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Chances are home cooks and professionals alike could learn a new bit of kitchen knowledge from The Science of Good Food.--Times Herald-Record (11/23/2008) For anyone interested in food, The Science of Good Food is fascinating reading as well as a useful tool.--The Pueblo Chieftain (11/19/2008) Joachim and Schloss use a dictionary approach for their comprehensive guide to the whys and wherefores of cooking and eating. In succinct articles, they address such cooking processes as roasting. In simple prose, they explain the term, outline what the process does to food, and then delve into how the process actually accomplishes its purposes. Similarly, the authors define a wide range of ingredients, giving brief histories and explaining how each ingredient is used to advantage. Well-organized tables of data help sort out detailed information. Recipes scattered throughout offer ways of actually putting information into practice. Expositions of fundamental chemistry avoid detail and will appeal to those with only rudimentary scientific literacy. Full-color illustrations of such basic topics as knife anatomy contribute to understanding. Sidebars cover minor, yet useful, topics, including cooking potatoes and preventing soggy pastry crusts. Good for basic cookery reference collections. Teens curious about how food gets to the table can turn here for clear answers.-- (11/15/2008) [starred review] Other classic culinary reference books such as The Oxford Companion to Food and Larousse Gastronomique include some of the basic facts about the history of different foods and kitchen techniques, but Science of Good Food excels when it comes to giving readers a clear idea of the science involved in cooking. Highly recommended for larger public libraries and academic libraries with culinary arts degree programs.-- (01/01/2008) This encyclopedic volume, organized from A (acid) through W (wine) is a smorgasbord if fascinating facts, tidbits, recipes and guidance for curious cooks. In a rapidly growing subcategory of the cookbook shelves, this tome is distinguished by its depth and breadth of information and its easy-to-read format and casual, yet confident tone. It's for everyday cooks like me who struggle to help their eighth-graders with science homework.-- (10/29/2008) This is an A to Z reference book that brings the science of food to home cook... Complex subject matters are written in an easy-to-understand style, and there are lots of charts and graphs and some color photos. The book contains more than 100 recipes related to the subject matter.-- (12/21/2008) Foodies interested in learning the science behind cooking will appreciate "The Science of Good Food: The Ultimate Reference Book on How Cooking Works."--Observer-Reporter (Pittsburgh) (11/30/2008) The Science of Good Food is the ultimate GPS for your kitchen, with delicious recipes designed to teach useful techniques and answer culinary questions.... Bursting with practical tips and their scientific foundations, The Science of Good Food brings the exciting culinary frontier of molecular gastronomy into the home kitchen.-- (09/25/2008) These [food science] books are valuable -- I think every cook should have some understanding of the chemistry, physics, and biology of food and cooking.... The knowledge -- of science -- will make you a far better and more flexible chef.-- (10/12/2008)Reseña del editor:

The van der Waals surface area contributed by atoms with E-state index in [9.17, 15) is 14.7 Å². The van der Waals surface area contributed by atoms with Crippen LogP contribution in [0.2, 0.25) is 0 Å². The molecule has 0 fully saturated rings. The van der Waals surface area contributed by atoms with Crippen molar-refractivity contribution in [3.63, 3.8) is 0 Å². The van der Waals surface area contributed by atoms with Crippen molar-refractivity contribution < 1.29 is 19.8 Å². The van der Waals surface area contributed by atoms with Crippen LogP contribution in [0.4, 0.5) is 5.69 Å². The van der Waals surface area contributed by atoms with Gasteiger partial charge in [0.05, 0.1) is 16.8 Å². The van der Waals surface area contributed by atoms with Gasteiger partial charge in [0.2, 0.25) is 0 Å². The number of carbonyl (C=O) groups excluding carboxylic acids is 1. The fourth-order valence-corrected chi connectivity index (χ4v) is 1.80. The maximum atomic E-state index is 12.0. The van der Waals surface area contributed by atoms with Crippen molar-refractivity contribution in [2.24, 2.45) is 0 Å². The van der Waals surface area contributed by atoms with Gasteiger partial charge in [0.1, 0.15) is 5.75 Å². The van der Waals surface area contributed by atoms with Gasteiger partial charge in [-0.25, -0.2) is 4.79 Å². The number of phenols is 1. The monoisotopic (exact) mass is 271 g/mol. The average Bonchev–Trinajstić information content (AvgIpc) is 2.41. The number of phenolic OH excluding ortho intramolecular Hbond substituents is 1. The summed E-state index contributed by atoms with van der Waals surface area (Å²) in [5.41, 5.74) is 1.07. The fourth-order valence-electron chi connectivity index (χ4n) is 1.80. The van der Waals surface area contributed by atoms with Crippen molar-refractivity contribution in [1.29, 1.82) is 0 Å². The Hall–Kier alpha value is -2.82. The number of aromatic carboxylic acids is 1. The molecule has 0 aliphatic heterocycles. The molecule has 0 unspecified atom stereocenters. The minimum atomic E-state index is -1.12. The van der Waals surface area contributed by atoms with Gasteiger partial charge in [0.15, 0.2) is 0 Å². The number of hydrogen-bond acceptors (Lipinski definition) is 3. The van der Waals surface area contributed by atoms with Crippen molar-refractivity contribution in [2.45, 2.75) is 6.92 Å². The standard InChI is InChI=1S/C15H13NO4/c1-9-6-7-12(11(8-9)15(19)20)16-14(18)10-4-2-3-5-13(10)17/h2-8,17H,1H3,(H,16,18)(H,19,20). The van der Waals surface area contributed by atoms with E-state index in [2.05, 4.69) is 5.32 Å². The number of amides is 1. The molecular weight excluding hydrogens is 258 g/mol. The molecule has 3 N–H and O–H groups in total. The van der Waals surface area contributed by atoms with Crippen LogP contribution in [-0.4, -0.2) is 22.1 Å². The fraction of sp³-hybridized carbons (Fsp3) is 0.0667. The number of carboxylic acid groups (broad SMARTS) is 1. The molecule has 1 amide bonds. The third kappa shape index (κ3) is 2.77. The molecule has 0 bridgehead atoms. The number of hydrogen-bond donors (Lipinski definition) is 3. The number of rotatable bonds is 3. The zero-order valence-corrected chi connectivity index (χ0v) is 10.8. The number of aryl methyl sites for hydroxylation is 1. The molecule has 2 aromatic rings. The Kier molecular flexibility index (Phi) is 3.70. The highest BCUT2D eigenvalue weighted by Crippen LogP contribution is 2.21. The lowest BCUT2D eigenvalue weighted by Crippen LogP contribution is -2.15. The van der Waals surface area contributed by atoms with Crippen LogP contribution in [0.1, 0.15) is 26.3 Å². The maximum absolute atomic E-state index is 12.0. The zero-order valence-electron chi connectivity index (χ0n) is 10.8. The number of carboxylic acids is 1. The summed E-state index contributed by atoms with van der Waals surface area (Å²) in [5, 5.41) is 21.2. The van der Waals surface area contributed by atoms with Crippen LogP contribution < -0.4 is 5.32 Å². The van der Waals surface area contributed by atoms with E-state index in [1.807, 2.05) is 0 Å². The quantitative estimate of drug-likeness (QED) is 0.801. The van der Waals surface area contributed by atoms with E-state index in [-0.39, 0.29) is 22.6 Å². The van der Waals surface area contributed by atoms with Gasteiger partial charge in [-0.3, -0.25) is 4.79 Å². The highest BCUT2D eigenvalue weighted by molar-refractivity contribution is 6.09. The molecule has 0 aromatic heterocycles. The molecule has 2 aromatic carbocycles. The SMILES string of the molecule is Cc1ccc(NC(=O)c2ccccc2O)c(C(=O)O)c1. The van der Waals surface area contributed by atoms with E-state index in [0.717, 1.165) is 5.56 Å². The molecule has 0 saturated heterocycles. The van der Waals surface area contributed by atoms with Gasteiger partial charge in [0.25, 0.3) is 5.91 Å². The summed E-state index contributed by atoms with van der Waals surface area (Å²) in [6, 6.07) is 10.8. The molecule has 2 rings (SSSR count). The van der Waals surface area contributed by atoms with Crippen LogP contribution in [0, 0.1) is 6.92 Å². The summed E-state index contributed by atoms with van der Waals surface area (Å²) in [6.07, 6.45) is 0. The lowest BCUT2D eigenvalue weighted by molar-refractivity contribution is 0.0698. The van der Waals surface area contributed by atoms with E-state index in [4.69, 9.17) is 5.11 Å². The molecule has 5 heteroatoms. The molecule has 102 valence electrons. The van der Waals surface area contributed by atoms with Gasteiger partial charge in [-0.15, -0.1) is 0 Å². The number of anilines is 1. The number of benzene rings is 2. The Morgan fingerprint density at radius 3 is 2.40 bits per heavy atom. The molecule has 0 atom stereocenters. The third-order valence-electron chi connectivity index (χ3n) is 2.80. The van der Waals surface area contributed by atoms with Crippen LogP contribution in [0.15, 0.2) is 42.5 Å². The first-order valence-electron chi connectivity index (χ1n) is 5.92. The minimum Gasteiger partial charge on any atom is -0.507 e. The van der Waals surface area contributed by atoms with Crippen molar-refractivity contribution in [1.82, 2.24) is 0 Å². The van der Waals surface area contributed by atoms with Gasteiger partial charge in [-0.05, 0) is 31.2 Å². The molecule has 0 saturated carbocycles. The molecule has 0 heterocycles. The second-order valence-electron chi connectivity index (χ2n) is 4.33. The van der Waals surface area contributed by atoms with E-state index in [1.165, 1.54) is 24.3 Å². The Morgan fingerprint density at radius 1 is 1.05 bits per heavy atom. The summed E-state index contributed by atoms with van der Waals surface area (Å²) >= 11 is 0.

The science of cooking is the most fascinating and influential development in cuisine. Award-winning chefs and cutting-edge restaurants around the world are famous for using the principles of chemistry and physics to create exciting new taste sensations. From Ferr n Adri of El Bulli restaurant in Spain to Homaro Cantu of Moto in Chicago, great chefs combine unexpected textures and flavors with secrets of new cooking techniques in great dishes. This is the first reference to bring the science of food to home cooks and professional chefs alike. Organized from A to Z, this highly readable book has more than 1,800 entries that clearly explain the physical and chemical transformations which govern all food preparation and cooking. Entries vary from agriculture and food safety to animal husbandry and flavor science. Each entry begins with an explanation of the science behind the food, equipment or cooking method. Extensive cross-references encourage the reader to delve more deeply into topics of interest. More than 200 illustrations and photographs help home cooks visualize the basic principles of food science. Also included are 100 recipes that demonstrate those principles, from how deep-frying works to how to keep red cabbage from turning blue. The Science of Good Food provides straightforward explanations of the what, the how and the why of food and cooking, encouraging cooks at all levels to be more confident and creative.
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